We spoke to a reporter Minqi from the 21st Century Business Review, a paper with 70 million readers and based in Shanghai, last night. During a lull in her line of questioning, she let slip that reporters from her paper who travel to the United States on assignment no longer wish to be paid in dollars, but in their own currency.

There’s a sign of the times.

Other currencies held onto their recent gains against the dollar. The euro remains at yesterday’s record high of $1.59. In fact, it edged just a bit higher into the $1.59 handle and is now just a breath from $1.60.

The pound edged up a bit, to $1.98. And 102 yen will fetch you one solid paper greenback this morning.

Gold traders the world over must have gone to the pub for a pint yesterday… the precious metal has flat lined at $945 for the past 24 hours.

Yesterday, we showed you the nude Carla Bruni. Today… a camel.

Sheikh Hamdan bin Mohammed bin Rashid al-Maktoum, the heir of Dubai leadership, spent $2.7 million on a single camel this week.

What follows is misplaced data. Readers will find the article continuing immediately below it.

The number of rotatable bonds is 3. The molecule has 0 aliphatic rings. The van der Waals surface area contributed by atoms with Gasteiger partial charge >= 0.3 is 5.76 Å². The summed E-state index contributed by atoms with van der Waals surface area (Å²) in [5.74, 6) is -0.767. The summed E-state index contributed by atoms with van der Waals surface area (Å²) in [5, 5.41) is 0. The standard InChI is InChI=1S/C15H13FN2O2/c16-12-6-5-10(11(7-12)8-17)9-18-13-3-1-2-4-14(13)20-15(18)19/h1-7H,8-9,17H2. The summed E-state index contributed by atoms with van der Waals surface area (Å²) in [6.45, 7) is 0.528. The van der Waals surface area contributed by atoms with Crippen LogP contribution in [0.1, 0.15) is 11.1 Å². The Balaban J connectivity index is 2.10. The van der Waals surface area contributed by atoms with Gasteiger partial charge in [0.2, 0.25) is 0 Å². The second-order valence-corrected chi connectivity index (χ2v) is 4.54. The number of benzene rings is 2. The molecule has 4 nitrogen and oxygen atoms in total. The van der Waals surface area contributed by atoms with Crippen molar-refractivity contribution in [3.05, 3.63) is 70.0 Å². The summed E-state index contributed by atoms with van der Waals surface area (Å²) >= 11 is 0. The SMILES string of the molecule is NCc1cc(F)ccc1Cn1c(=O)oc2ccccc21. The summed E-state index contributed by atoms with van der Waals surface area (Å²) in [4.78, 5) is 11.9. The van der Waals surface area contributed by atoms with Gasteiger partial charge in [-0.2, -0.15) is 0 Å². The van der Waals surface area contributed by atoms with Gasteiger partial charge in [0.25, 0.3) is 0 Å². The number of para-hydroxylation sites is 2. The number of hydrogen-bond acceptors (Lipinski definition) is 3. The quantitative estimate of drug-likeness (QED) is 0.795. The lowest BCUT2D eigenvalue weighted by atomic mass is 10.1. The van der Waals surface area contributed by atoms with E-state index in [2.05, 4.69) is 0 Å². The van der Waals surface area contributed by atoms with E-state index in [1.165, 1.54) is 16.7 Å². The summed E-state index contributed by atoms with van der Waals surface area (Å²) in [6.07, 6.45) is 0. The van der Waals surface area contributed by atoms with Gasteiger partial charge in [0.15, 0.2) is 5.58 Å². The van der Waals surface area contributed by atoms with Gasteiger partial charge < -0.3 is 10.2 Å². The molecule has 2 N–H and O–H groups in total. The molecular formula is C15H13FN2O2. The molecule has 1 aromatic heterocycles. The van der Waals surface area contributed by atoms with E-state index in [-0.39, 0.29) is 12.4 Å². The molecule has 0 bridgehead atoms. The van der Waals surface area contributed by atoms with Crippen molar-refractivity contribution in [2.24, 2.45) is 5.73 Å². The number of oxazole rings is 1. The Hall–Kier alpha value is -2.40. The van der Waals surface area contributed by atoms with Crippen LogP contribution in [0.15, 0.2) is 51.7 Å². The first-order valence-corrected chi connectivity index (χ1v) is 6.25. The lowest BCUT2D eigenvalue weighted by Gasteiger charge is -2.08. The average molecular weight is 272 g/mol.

After viewing the beast during a UAE camel beauty pageant — seriously — Sheikh Mohammed put down the small fortune and took ’er home. He also spent another $2 million on 15 other, evidently less superior, camels.

“Doctors have been hoisted by their own petard,” says a reader in response to Tuesday’s lead. “If doctors had cooperated with Harry Truman when he wanted to put universal health care through in this country 60 years ago, instead of their American Medical Association (to which, at that time, at least 90% of the doctors in the USA belonged) battling it tooth and nail, we might not have this situation. We might be part of the rest of the civilized world, all of which but us having universal health care.

“A lot of doctors are opting out of Medicare, but sooner or later, that may result in their having no patients, as many older patients are going bankrupt from medical bills even thought they have Medicare. Doctors better get on board and start recognizing the financial problems of ordinary people and start cooperating with other institutions in getting lower medical costs and more insurance coverage for more people (spreading the risk, thus lowering expenses for individuals), instead of pissing and moaning about their problems.

“I was hospitalized for two days when I was on vacation in Scotland eight years ago and I got excellent care under the country’s socialized medical system. Our not having universal health care in this country is a disgrace.”